2 years ago
It was Darren Oglesbee who discovered the Cypher pattern in trading. Visually, it is an inverse pattern of the Butterfly. Technically an advanced formation, the Cyber structure has particular Fibonacci measurements for each point. Though it works on any time frame and market, to be on the safe side, it is advisable to choose higher time frames.
It does not occur as frequently as the Butterfly and is unique as it is defined by specific rules.
The Cypher pattern has a typical extension where point C goes much beyond point A. This structure is considered to have a high success rate.
Although the occurrence of the Cypher pattern is rare, it is not a high probability setup. You need to make adjustments to the Fibonacci levels since this structure is not often spotted.
There are two versions of the pattern, namely, bullish and bearish. The bullish pattern looks like the skewed letter “M” while the bearish one appears like the skewed letter “W”. Below are the images of the bullish and bearish Cypher patterns:
General Rules of Trading in the Cypher Pattern
The Cypher pattern begins to form when points X and A are established on the stock price. The pattern starts to evolve once this leg is determined.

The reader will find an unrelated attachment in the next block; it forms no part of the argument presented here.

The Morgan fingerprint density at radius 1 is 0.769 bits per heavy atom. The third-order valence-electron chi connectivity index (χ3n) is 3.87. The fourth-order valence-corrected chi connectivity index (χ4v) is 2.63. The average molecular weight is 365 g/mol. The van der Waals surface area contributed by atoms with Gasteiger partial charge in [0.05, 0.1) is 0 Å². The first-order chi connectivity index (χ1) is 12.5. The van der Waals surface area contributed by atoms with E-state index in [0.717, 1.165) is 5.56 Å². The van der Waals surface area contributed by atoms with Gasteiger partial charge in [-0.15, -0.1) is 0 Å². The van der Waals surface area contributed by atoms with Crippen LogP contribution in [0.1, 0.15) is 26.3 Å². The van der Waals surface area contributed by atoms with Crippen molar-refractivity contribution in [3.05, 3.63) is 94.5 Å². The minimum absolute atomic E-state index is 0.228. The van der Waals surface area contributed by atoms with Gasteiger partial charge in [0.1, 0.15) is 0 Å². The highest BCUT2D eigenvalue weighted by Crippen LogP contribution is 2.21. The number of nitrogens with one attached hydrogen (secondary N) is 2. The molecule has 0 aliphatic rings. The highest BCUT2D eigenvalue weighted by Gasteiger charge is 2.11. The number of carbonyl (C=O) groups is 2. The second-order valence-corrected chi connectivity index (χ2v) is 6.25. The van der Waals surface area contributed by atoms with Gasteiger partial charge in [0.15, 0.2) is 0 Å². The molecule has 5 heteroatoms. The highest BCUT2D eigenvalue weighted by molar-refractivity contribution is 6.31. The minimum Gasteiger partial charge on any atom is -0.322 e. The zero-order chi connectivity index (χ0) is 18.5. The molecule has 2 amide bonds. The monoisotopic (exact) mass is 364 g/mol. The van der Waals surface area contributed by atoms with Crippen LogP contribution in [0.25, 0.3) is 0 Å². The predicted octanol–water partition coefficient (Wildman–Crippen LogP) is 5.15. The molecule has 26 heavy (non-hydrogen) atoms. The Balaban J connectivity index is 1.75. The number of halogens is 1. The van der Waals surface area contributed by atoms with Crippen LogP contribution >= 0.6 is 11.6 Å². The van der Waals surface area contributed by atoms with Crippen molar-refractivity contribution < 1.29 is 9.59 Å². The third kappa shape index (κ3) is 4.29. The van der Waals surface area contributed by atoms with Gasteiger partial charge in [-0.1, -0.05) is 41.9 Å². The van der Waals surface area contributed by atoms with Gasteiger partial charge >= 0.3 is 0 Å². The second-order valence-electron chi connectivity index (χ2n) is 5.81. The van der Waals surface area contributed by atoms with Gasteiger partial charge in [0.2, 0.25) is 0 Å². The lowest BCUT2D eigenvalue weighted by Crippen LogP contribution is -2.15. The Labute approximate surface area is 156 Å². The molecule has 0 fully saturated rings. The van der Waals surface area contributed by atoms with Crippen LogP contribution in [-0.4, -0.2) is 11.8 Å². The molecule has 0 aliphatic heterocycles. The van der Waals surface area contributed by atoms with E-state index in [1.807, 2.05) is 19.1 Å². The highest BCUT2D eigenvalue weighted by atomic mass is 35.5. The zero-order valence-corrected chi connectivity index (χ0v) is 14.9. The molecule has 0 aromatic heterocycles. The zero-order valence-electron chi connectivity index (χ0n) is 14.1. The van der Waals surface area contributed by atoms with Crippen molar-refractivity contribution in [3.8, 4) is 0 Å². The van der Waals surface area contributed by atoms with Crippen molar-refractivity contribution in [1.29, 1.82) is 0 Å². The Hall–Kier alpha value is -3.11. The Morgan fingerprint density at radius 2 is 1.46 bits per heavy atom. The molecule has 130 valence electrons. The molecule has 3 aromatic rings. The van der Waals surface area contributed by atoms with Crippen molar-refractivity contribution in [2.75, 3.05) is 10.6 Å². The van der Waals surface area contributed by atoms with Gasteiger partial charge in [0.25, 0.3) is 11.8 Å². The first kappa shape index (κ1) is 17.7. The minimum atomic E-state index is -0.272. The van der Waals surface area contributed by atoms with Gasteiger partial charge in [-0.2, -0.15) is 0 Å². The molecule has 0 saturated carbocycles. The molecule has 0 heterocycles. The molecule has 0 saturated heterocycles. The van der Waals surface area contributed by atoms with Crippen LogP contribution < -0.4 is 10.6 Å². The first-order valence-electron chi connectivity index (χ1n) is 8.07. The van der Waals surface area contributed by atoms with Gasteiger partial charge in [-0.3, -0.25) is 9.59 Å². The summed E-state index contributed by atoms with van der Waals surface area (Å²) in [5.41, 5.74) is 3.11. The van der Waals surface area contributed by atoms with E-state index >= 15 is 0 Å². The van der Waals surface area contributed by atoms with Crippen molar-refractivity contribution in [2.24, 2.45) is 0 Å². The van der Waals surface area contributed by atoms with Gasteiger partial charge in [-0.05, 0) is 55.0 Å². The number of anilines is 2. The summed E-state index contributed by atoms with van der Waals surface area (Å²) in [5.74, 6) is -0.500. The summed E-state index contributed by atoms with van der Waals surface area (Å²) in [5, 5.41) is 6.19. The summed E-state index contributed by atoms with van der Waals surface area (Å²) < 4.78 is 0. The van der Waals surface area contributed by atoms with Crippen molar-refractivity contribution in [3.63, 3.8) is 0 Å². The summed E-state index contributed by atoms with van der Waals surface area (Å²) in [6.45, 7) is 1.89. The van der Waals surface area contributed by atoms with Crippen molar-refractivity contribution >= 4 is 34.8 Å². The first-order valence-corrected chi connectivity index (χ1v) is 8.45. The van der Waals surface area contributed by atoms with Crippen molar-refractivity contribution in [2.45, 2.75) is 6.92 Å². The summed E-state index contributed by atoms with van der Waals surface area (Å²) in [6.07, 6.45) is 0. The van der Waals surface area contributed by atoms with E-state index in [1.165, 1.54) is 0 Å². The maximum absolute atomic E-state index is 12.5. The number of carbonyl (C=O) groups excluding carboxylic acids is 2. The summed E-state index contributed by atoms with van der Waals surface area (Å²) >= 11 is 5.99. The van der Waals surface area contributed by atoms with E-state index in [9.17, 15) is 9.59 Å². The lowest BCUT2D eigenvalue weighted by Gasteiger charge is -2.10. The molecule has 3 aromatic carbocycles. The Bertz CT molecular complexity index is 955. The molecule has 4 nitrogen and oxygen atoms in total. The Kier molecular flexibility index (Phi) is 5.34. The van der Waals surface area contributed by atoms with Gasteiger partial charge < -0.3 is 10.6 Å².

Point B retraces 0.382–0.618 Fibonacci level of XA.
Point C is formed when the stock price extends the XA leg by at least 1.272 or within 1.130–1.414 of the Fibonacci extension level.
On the retracement of 0.782 Fibonacci level of XC, point D is formed. You can also expect the price to reverse at point D.
The targets can be placed at 0.382 and 0.618 Fibonacci retracement levels of CD.
Stop losses are placed a few notches below or above the high or low of point X.
The stop generally goes beyond the next structure support or resistance beyond the X–point. If you are a conservative trader, however, you may want to look for additional information to confirm the pattern before entering trade.
The Cypher pattern, therefore, begins with an impulse leg, a small correction and then extension of the impulse leg followed by a big correction.
The Cypher pattern is a trend continuation pattern. The stop loss is usually placed a few steps below or above the farthest possible D level. For a safe target, you want to focus on 38.2–61.8% of the CD leg. You want to enter the market with a limit order or a price that reverses from D. Remember that the ratio line between A and C signifies how far C extends the XA leg.
It is noteworthy that all entries need to be tested for the risk/reward ratio. Those with low risk/reward ratio can either be rejected or need to be treated carefully. Among all the harmonic patterns, the Cypher is perhaps the most exciting as its winning rate is the highest. However, waiting for the perfect Cypher pattern requires patience and the trader has to observe the price chart for a long time before he/she is sure of the validity of the setup.
The Rectangle Pattern
Double and Triple Pattern
The Cup with Handle Pattern
The Head-and-Shoulders Pattern